A while back, I announced that alternative comics creator C. Tyler was coming to USC to give a talk about her life and work. Tyler was part of the group of women who contributed to the important Twisted Sisters anthology series; she worked closely with Aline Kominsky-Crumb (not to mention Aline’s husband, Robert) and has been married to Justin Green (another key figure in the underground comics movement) for several decades. She has always produced bracingly honest, beautifully crafted, autobiographical stories, often centering around her experiences of low-paying jobs and the challenges of motherhood, but deeply embedded in a sense of family and gender politics. Tyler has justly gotten new acclaim and interest as a result of You’ll Never Know, a three volume series of graphic novels focused on her father and mother, who were World War II veterans, and what they passed down to subsequent generations.
People who attended her talk at USC found it a remarkable experience: she was so fresh and authentic and down to earth about herself and her art; she shared enormous insights into her tools, her raw materials, and her process, and she was so generous in engaging with our students, many of whom were young women who want to make their own creative contributions to the world. The program flew by with never a dull moment. So, I am very proud to finally be able to share the video of this event with my readers.
On other fronts, I’ve wanted for a while to do a shout-out to the wonderful work being done on a new web comic series, My So-Called Secret Identity.
Here’s some of the background about the project they provide online:
My So-Called Secret Identity is what happened when internationally-acclaimed Batman scholar and popular culture expert, Dr Will Brooker, decided to stop criticising mainstream comics for their representation of women, and show how it could be done differently; how it could be done better. Working with professional illustrator Susan Shore and PhD in superhero art, Dr Sarah Zaidan, Brooker assembled a team to build a new universe, close enough to the familiar capes-and-cowls mythos to offer critical comment, but distinct enough to strike out in a whole new direction and offer a story unlike any other superhero title. The costume designs and character sketches for My So-Called Secret Identity were created by established names and fan favourites, from Lea Hernandez to Hanie Mohd. These very different artists offered very different takes on the characters and their styles, but they had one thing in common. In a deliberate reversal of mainstream industry conventions, almost all the creative team behind MSCSI are female.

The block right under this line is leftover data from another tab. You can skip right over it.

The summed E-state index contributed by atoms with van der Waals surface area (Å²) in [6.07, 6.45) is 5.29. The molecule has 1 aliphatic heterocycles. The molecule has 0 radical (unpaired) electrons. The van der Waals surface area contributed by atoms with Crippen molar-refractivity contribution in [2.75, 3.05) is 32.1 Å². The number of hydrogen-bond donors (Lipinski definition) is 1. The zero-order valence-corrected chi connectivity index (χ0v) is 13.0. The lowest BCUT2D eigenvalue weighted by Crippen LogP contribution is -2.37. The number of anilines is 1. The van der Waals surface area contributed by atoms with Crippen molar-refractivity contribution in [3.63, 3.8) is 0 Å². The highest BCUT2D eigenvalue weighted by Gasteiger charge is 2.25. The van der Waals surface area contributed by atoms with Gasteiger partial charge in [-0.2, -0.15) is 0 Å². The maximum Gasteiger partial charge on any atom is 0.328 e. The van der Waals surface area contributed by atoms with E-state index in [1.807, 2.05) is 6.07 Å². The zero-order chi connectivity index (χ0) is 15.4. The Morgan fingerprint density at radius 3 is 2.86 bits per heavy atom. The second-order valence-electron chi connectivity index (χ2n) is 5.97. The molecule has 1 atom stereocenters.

And here’s a bit about the series’ main character:
All her life, Cat’s been taught to be little, learned to keep herself small, tried to avoid attention. Don’t be too full of yourself. Don’t show off. And most of all, don’t let people know how smart you are, because they don’t like it. But Cat really is someone special. Cat is the smartest person in Gloria City. She remembers everything she reads; she knows how everything connects. And she’s getting tired of pretending, of hiding, of acting dumb to save other people’s feelings.
My So-Called Secret Identity is, to put it in technical terms, wonderful. You can tell from the first page how much thought has gone into this story, the development of its protagonist, the visual treatment of the material, and the way to share this tale with readers. Brooker brings to this project a life-time of thinking deeply about the genre conventions of the superhero comic, but he also brings with it a sensitivity to the many different ways where the world strips young women of their self-esteem and teaches them that they should not be so “confident” in the ways they speak about themselves and their work.
Cat, she of many names and many identities, she of great power and intelligence, is struggling to figure out who she is and where she belongs. She is working to piece together her mission and to come to grips with her power.
Susan Shore and Sarah Zaidan’s visual style is warm and soft, standing in contrast with the garish look we associate with superhero comics, and there is a strong sense of place here as Cat shares with us some of her favorite nooks and crannies in Gloria City. This is one of the strongest first books in a new comics series I have read in a while and I can’t wait to see more. The creators are raising funds as they go,so if you like what you see, make a contribution.
I also wanted to give a shout-out to a new blog, started by William Proctor, a comics scholar at the Center for Research in Media and Cultural Studies at the University of Sunderland, who was nice enough to play host to me this summer when I was visiting his city. His blog, Infinite Earths, intends to bring together a community of academics, fans, and artists, who want to talk seriously about comics, especially British comics, and so far, it has lived up to any expectations. So far, he has published an autobiographical essay by the above-mentioned Will Brooker discussing his childhood fascination with some of the ground-breaking Vertico titles and the first part of an extended rumination by Bryan Talbot, one of my favorite British comics creators, about the thinking that went into his now classic A Tale of One Bad Rat, as well as Proctor’s own notes about a recent Talbot lecture on the history of anthropomorphic animals in comics. I have already promised Procotor an interview about my own current comics research, but regardless, I plan to keep close eye on this blog in the months ahead.